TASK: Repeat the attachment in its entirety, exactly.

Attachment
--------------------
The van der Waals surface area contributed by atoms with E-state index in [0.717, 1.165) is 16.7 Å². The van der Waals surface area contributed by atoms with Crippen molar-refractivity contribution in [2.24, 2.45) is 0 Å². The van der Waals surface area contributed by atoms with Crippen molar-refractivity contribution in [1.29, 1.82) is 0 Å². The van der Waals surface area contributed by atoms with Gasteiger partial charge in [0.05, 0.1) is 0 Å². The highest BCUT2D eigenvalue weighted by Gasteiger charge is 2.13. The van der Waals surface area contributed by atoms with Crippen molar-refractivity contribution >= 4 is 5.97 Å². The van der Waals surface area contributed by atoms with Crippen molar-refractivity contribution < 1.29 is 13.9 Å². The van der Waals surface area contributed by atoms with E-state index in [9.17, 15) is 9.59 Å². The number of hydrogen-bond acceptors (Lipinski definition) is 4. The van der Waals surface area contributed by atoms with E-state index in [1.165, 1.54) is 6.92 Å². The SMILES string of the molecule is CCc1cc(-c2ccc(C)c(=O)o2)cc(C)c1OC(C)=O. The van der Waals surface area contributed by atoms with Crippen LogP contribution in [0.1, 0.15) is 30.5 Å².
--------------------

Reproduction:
The van der Waals surface area contributed by atoms with E-state index in [0.717, 1.165) is 16.7 Å². The van der Waals surface area contributed by atoms with Crippen molar-refractivity contribution in [2.24, 2.45) is 0 Å². The van der Waals surface area contributed by atoms with Crippen molar-refractivity contribution in [1.29, 1.82) is 0 Å². The van der Waals surface area contributed by atoms with Gasteiger partial charge in [0.05, 0.1) is 0 Å². The highest BCUT2D eigenvalue weighted by Gasteiger charge is 2.13. The van der Waals surface area contributed by atoms with Crippen molar-refractivity contribution >= 4 is 5.97 Å². The van der Waals surface area contributed by atoms with Crippen molar-refractivity contribution < 1.29 is 13.9 Å². The van der Waals surface area contributed by atoms with E-state index in [9.17, 15) is 9.59 Å². The number of hydrogen-bond acceptors (Lipinski definition) is 4. The van der Waals surface area contributed by atoms with E-state index in [1.165, 1.54) is 6.92 Å². The SMILES string of the molecule is CCc1cc(-c2ccc(C)c(=O)o2)cc(C)c1OC(C)=O. The van der Waals surface area contributed by atoms with Crippen LogP contribution in [0.1, 0.15) is 30.5 Å².